Who was he?
Evagrius of Pontus (345-399 A.D.) was one of the rising stars of the church in the late fourth century. He was well-known as a keen thinker, a polished speaker, and a gifted writer. Throughout his life, he was as a trusted friend to several of the most important church leaders of his era, including Basil of Caesarea, Gregory of Nazianzus, Gregory of Nyssa, Nectarius of Constantinople, Marcarius the Great, and Theophilus of Alexandria.
He lived in Constantinople for a time before coming under severe conviction that he did not belong there. There were simply too many worldly attractions for him to effectively live a godly life. His sense of pride was fueled by the high praise of his peers. Gluttony, greed, sloth, and even lust, became persistent temptations over which he was not always victorious. One day, he simply left the capital, and set sail for the Holy Land. After a short stay in a monastery near Jerusalem, he joined a community of monks in the deserts of Egypt. Eventually, he became recognized as a leader in his commune.
Ever the scholar, Evagrius is believed to be the first monk to begin recording and systematizing certain teachings of the Desert Fathers. A prominent feature of his research was the list of eight patterns of impure thinking. While he did not create the list from scratch, he did refine and develop it.
Wasn't he a heretic?
If you are asking this question, then you likely know more about Evagrius and his teachings than I do!
He was something of an anomaly among his fellow ascetics. Unlike many other monks, he was highly educated and well respected by contemporary church leaders. It was not until shortly before his death that some of his more esoteric teachings stirred some controversy. He was later declared to be a heretic, and his writings were supposed to be destroyed.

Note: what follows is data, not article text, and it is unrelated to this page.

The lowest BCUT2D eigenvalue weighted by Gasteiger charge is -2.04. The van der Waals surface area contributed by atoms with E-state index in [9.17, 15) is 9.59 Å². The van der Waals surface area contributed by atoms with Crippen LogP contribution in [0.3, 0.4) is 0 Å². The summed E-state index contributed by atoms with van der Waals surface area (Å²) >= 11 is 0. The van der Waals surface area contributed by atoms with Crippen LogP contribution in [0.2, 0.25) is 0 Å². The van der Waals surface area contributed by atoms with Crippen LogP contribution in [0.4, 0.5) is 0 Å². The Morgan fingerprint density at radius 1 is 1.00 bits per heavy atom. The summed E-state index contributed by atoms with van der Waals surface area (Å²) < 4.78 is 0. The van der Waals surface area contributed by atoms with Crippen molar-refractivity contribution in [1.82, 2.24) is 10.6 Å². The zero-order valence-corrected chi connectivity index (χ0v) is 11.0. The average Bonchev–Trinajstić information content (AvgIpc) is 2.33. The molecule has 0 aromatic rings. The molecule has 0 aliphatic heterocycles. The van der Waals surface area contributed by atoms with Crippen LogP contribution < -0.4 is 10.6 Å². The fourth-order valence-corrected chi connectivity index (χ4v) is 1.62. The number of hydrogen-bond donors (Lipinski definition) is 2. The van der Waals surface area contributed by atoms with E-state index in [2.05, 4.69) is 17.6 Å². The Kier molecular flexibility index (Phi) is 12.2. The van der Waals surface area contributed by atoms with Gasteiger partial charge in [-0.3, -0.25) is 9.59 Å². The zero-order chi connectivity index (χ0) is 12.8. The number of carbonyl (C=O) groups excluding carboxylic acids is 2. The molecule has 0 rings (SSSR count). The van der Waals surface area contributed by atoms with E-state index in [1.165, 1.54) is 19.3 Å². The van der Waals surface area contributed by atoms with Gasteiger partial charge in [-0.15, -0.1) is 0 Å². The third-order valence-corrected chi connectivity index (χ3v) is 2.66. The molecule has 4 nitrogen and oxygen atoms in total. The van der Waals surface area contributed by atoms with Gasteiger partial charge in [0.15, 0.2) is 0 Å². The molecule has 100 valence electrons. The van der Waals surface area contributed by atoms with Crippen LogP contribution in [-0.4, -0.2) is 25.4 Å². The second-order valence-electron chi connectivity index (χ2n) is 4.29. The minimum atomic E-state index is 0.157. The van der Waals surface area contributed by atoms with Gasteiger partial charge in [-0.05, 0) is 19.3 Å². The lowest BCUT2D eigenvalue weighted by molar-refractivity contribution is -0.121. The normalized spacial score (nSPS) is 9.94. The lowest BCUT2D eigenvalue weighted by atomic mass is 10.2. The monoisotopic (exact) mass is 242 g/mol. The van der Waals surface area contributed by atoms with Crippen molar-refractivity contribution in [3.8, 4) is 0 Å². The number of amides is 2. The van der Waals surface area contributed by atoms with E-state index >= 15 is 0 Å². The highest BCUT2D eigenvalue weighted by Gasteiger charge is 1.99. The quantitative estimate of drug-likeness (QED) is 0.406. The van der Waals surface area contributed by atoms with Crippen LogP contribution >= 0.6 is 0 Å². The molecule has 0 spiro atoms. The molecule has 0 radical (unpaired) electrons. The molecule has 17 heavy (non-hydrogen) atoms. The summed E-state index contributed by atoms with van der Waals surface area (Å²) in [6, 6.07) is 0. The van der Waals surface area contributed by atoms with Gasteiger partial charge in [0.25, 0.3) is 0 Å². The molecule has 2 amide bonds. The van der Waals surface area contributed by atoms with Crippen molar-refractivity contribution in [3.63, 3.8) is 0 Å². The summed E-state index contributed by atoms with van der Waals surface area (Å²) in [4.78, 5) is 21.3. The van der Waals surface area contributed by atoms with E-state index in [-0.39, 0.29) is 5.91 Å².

What did he do that caused so much trouble? He was a student of Origen (c. 185-250 AD, an influential theologian who was also declared a heretic). Some of their more bizarre speculations included ideas about the pre-existence of human souls, the final state of believers, and certain teachings about the nature of Christ. Based on my limited understanding of the issues, some of their concepts were undeniably "out there." The primary reason I know so little about this controversy is because I have focused on his writings about the patterns of impure thought. He was quite intentional and successful at separating his theoretical musings from his pastoral and practical writings.